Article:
So maybe I was a little more daring than some. In fact, the more I think about my younger years, the more I remember getting hurt. I have always had a tendency to jump into things head first and full speed. Sometimes figuratively, and sometimes literally. This almost always results in some manner of pain and suffering, and almost always on my behalf.

There is more to ADHD than hyperactivity. In fact some people, and usually girls/women, tend not to show any hyperactivity. Sadly, that’s why so many go undiagnosed. So what might the girls do besides get up and run around in circles all day? They talk, doodle, daydream, and mostly just don’t pay attention to anything that’s going on around them. And then there are social problems that result from it. When you have trouble focusing on anything, or you tend to hyperfocus on something, you tend to miss some small details, like social cues. You miss body language that should cue you into people’s mood. You miss suggestions and details that should signal that maybe there is something going on with them. After a while you start to feel like you’re just self-centered, and you tell yourself that you’re a bad friend (partner, sister, daughter, mother). So your self esteem starts to go down. As you continue to start projects and quickly lose interest, leaving them unfinished, your confidence wanes. Eventually these things start to make you depressed. You feel pretty worthless and maybe that you don’t deserve anyone’s love. You might push people away because you don’t deserve them. Then things just sort of fall apart and you feel like you can’t even put two and two together anymore. You forget to pay your bills on time. You forget someone’s birthday. You kick yourself some more.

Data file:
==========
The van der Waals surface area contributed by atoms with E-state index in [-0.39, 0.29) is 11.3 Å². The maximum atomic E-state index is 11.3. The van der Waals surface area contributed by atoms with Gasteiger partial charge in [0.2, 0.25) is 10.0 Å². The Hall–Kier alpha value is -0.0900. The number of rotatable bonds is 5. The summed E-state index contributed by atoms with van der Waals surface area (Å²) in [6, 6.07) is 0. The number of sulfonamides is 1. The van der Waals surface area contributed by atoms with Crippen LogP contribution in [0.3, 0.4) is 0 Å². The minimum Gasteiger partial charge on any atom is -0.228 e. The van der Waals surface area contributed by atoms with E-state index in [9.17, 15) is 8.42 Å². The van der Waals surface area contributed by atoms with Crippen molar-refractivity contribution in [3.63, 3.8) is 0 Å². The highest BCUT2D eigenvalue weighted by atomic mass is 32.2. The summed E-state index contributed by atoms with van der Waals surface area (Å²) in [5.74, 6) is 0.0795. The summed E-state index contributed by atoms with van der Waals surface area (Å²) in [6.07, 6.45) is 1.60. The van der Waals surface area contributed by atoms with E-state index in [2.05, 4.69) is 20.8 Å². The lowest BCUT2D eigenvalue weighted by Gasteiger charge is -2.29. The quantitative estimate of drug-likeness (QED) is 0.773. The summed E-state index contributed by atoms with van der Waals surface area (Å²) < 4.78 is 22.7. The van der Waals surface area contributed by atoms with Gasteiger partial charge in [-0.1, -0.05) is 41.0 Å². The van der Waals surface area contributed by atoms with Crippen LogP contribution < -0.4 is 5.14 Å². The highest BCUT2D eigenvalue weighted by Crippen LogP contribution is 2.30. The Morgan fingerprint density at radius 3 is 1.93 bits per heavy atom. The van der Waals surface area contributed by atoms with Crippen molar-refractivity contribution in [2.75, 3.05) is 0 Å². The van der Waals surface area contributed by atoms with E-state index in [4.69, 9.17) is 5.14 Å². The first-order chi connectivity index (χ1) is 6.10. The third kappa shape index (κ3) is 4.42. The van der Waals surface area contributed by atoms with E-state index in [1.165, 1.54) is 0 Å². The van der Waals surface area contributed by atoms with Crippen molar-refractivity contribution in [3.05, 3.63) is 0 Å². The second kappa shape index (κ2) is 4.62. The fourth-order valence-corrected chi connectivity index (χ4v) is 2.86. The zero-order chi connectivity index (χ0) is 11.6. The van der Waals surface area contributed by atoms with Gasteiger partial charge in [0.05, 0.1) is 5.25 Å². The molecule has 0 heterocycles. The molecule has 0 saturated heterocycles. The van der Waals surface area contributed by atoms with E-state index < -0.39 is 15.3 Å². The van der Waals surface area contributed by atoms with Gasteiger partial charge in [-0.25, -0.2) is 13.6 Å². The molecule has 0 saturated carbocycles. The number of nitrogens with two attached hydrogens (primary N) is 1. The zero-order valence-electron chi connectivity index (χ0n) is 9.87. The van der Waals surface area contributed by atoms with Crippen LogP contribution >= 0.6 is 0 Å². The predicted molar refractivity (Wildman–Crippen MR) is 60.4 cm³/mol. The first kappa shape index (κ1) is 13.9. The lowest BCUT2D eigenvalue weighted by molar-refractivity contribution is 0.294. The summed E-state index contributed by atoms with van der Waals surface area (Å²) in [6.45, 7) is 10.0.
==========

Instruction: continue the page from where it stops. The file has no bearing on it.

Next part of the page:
There is so much more to ADHD than hyperactivity. My reaction to taking my new meds is sort of typical ADHD behavior, because I’m doubting myself. It’s what I’m used to doing, and it’s what I’m good at. And that’s not good. It’s behavior that I have to learn to rise above. It’s time for me to put my life back together again. So that’s what I’m trying to do.

  
Today, I cleaned and organized. First, I did my daughter’s room. Anyone with kids knows how fast they outgrow things. I went though all her clothes and packed what she’s outgrown, then reorganized what was left. I really made a huge impact in there and it felt good. (Which worried me. Haha.) Then I finally unpacked our bathroom closet. We have lived here for over a year and there were still four half-empty boxes in the bottom of the closet. The end result was so incredible to my eyes, that I snapped a picture and sent it to my friend. But it still bothered me. I’m one of those PTA moms, just zooming around on some good amphetamines, I thought. I so love what the medicine does for me. But I just can’t help harboring some guilt over taking it. It kind of feels like I’m cheating. It feel like an athlete taking steroids. Sure, it works, but is it morally right? I don’t know.

I have to kind of laugh, though. My husband has always been the worker bee, and I was always the one who needed prodding to get moving. In the last few days, I have seen a huge role-reversal. I’m puttering around cleaning and organizing, and meanwhile, I’m shouting things at him that I need him to do. I had him carrying things to the garage, taking out the trash, changing poopy diapers, all in the name of letting me do what I was doing and not getting in the way. Believe me, he doesn’t mind.

Tomorrow I get to talk to my therapist again. I’m sure she’ll help ease my mind on the matter of the Adderall. Since being largely disorganized is a huge symptom on ADHD, and all I’ve wanted to do the last few days was to get organized, I’m pretty sure that it’s a good sign that the medicine is doing exactly what it’s supposed to be doing. Also, being able to have clear thoughts without getting overwhelmed and frustrated is such a huge deal. I have been freaking out way less. I haven’t lost my patience or gotten angry or frustrated. I haven’t felt worthless or unlovable, or unworthy of love. I feel like I have my life ahead of me. I feel like I finally have control. I look forward with confidence that I’m going to shape up and get down to business. I’ve worn the face of confidence lots of times, but never felt it in my heart like I do now. And that is something.